Are you sending a son or daughter off to school this fall? In addition to a goodbye hug and a care package, you might also want to think about arming your children with some information about how to manage their money effectively. Many of the financial decisions they make over the course of the next four years are going to have a huge impact on their post-graduation finances. Here’s how to get your children off on the right foot:
1. Look for Deals on Textbooks
Advise your soon-to-be students to avoid the campus bookstore. College textbooks can be purchased used or new at a significant discount on both eBay and Amazon. They can also be rented at the websites BookRenter and Chegg. To further the savings, students should check out Flat World Knowledge, an open source college textbook website that provides some texts for free. And remember: The hard copy textbooks that your child ends up purchasing can eventually be sold on eBay or Amazon to recoup some of those out-of-pocket expenses.
2. Create a Budget and Stick to It
Think a budget isn’t important for college kids? If your children have money coming in from a scholarship or part-time job, they’re going to want to spend it. While some of it is going to be put toward entertainment and clothing, your children should invest at least a portion of those funds toward their future. The only way they can do that is to get on a budget and stick to it. If they participate in a college meal plan, encourage them to establish a weekly budget so their funds don’t run out before the end of the semester.
3. Avoid Unnecessary Services
Laundry pickup or any other errand-running services should always be avoided. It’s easy for college students to get roped into such services because of the convenience factor, but they’re expensive. Instead, encourage your children to manage their time better so they can devote themselves to their studies in addition to their other chores. Also, tell them to skip the university debit card, as the fees and other charges are significant. Avoid campus health insurance as well by keeping your children on your health plan – thanks to the Affordable Care Act, they can remain on your plan until age 26.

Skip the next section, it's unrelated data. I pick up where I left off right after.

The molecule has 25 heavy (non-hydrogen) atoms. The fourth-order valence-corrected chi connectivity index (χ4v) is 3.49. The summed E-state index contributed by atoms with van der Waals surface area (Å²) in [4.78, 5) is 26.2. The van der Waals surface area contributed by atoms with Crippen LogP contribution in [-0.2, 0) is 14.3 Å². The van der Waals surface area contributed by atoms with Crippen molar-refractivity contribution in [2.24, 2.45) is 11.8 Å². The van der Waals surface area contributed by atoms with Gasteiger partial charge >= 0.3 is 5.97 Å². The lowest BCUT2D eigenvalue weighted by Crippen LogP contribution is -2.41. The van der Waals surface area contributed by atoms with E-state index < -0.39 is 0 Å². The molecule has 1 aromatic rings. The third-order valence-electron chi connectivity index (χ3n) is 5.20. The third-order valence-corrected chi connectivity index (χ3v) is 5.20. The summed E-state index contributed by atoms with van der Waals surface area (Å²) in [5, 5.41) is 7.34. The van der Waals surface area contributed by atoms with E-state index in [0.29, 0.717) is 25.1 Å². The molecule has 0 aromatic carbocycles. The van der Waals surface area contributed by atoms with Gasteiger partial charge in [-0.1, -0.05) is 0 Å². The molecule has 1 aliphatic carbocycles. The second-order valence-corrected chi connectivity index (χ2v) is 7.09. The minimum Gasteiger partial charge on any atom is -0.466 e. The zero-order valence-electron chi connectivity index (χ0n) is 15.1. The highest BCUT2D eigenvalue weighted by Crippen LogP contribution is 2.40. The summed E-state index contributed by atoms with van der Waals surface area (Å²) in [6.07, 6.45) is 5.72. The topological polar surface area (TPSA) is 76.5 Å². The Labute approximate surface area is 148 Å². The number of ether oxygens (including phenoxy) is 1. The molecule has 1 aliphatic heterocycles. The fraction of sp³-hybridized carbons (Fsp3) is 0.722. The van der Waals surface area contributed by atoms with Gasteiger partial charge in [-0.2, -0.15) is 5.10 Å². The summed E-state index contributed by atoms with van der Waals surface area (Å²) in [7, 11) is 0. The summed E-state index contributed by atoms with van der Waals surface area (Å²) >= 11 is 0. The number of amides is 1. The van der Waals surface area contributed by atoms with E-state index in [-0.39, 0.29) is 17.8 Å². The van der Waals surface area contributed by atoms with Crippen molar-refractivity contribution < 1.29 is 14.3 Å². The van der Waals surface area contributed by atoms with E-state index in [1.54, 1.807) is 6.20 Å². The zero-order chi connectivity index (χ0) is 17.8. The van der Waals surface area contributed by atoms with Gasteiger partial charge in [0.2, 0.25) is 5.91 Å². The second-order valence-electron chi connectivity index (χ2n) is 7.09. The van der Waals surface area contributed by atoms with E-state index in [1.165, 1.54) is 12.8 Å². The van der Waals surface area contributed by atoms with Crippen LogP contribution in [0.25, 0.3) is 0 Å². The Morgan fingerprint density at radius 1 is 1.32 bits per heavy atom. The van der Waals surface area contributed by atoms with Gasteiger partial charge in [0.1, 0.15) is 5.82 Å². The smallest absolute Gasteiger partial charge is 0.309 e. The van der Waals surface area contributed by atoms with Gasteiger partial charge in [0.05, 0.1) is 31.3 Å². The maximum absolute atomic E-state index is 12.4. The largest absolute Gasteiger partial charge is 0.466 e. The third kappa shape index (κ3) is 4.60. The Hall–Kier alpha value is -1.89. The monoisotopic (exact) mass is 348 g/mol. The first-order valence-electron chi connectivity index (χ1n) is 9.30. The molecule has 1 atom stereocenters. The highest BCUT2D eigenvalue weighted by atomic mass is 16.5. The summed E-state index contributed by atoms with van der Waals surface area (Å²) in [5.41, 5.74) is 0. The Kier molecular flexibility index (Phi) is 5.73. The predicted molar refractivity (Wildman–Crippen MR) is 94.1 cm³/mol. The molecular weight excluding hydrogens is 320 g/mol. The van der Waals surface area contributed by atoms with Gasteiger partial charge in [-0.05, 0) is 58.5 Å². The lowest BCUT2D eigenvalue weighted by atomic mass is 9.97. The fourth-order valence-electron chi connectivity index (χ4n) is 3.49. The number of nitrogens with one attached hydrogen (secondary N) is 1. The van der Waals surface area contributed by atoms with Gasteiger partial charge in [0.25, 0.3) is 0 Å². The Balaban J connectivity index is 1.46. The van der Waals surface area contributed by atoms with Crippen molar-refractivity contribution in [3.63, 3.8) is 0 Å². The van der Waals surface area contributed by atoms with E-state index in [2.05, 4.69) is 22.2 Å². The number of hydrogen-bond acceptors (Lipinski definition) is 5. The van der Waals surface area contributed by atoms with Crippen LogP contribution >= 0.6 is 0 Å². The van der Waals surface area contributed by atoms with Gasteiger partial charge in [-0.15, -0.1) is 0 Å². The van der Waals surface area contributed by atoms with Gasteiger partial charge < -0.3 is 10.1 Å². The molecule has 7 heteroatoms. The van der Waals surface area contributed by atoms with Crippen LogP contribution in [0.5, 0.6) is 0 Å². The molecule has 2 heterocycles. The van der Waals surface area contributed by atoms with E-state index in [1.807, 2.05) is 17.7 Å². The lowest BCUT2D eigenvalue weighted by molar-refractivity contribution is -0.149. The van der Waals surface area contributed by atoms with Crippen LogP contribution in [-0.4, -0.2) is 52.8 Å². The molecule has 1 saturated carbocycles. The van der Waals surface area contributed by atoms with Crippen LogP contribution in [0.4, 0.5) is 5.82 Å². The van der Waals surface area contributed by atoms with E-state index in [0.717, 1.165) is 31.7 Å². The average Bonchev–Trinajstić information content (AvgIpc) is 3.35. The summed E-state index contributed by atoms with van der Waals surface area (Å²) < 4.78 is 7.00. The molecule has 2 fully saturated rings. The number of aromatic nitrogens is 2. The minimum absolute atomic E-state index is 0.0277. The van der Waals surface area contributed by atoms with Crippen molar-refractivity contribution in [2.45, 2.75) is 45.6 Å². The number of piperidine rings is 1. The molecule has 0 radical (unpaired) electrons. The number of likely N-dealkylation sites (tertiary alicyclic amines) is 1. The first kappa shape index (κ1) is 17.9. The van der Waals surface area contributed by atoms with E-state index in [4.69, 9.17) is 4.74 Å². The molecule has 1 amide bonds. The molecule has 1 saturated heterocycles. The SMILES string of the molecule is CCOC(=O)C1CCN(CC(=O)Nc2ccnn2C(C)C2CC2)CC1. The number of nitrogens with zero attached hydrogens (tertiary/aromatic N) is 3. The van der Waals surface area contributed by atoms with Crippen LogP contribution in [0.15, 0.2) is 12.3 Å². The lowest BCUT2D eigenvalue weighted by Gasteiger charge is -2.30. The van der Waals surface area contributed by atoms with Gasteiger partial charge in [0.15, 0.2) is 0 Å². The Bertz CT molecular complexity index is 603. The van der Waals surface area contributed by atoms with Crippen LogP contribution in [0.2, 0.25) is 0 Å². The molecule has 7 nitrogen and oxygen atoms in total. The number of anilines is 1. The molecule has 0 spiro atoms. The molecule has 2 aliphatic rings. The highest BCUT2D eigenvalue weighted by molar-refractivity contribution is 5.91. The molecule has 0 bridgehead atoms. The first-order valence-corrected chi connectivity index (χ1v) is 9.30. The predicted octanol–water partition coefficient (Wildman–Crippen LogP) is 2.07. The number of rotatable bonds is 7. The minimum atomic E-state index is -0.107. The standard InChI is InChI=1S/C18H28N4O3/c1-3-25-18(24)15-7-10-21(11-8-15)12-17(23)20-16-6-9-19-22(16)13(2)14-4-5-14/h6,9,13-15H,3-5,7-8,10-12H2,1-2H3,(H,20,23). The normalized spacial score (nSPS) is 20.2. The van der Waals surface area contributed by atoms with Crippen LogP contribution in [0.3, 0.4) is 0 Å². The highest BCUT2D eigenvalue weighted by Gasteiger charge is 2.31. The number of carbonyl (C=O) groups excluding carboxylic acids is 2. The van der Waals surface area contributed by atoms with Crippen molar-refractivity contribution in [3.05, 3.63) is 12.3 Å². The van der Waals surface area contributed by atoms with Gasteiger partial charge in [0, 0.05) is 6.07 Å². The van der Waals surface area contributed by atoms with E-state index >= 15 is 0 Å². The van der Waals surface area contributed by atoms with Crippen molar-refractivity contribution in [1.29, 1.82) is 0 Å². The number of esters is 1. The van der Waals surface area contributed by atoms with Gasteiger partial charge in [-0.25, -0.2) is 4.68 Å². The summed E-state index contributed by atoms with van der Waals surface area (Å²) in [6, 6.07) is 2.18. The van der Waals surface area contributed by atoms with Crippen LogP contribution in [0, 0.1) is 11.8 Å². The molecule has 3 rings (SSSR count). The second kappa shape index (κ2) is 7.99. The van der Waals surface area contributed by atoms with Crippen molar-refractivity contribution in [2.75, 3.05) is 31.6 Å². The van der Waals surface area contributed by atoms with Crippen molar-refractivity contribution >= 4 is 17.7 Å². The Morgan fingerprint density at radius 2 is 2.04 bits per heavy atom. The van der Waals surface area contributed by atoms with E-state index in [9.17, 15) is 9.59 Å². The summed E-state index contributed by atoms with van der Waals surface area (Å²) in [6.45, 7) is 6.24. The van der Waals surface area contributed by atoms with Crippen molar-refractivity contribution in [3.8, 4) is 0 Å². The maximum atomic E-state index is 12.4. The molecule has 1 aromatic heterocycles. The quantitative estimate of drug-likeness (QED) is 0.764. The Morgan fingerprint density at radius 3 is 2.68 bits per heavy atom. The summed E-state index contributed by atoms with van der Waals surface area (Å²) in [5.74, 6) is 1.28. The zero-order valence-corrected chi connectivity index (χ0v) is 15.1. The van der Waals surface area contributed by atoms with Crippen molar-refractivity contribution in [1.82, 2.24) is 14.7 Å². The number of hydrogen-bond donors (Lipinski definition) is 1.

4. Wear Out That College ID
Your children may view college ID cards as nothing more than another form of identification, but it’s actually a gold mine in terms of saving money. They can use it to attend on-campus sporting events, speaking engagements, and a whole host of other entertainment activities for free. But the savings don’t stop there – college students can also enjoy a variety of discounts at local businesses and retailers. Make sure your kids ask before making a purchase, as many of the discounts aren’t publicly advertised.
5. Work a Part-Time Job
Consider this example: A child works a part-time job for ten hours per week at a pay rate of $10 per hour. Over the course of a four-year education, minus taxes, that translates to $12,800. That’s a huge savings for many families, and ten hours each week isn’t a big commitment. It’s truly a win-win situation.
6. Build an Emergency Fund
Having some extra cash on-hand, even if it’s only several hundred dollars, can help your children better manage their finances during school. It can really come in handy if they have to upgrade balding tires, pay for other car repairs, finance unexpected trips home or even survive a computer crash. If the money is on-hand, your children won’t be tempted to pay for these things with plastic and run up credit card debt on top of their student loan balance. Encourage them to have a small amount transferred from their checking account to a separate savings account and their emergency fund can increase automatically.
If your children don’t seem to take much of an interest in what you have to say, hit them with some hard numbers. For example, the average college grad finishes school with an astonishing $27,000 in student loan debt. That makes it a lot more difficult to buy a first home, get a new car or even manage monthly finances. It’s essential that you take the time to educate your kids now so that in four years, they aren’t saddled with debt. If you do a good job of imparting the above advice, you’ve done your part in setting them on the road to financial freedom.
What are you doing to educate your kids about money management while in school?
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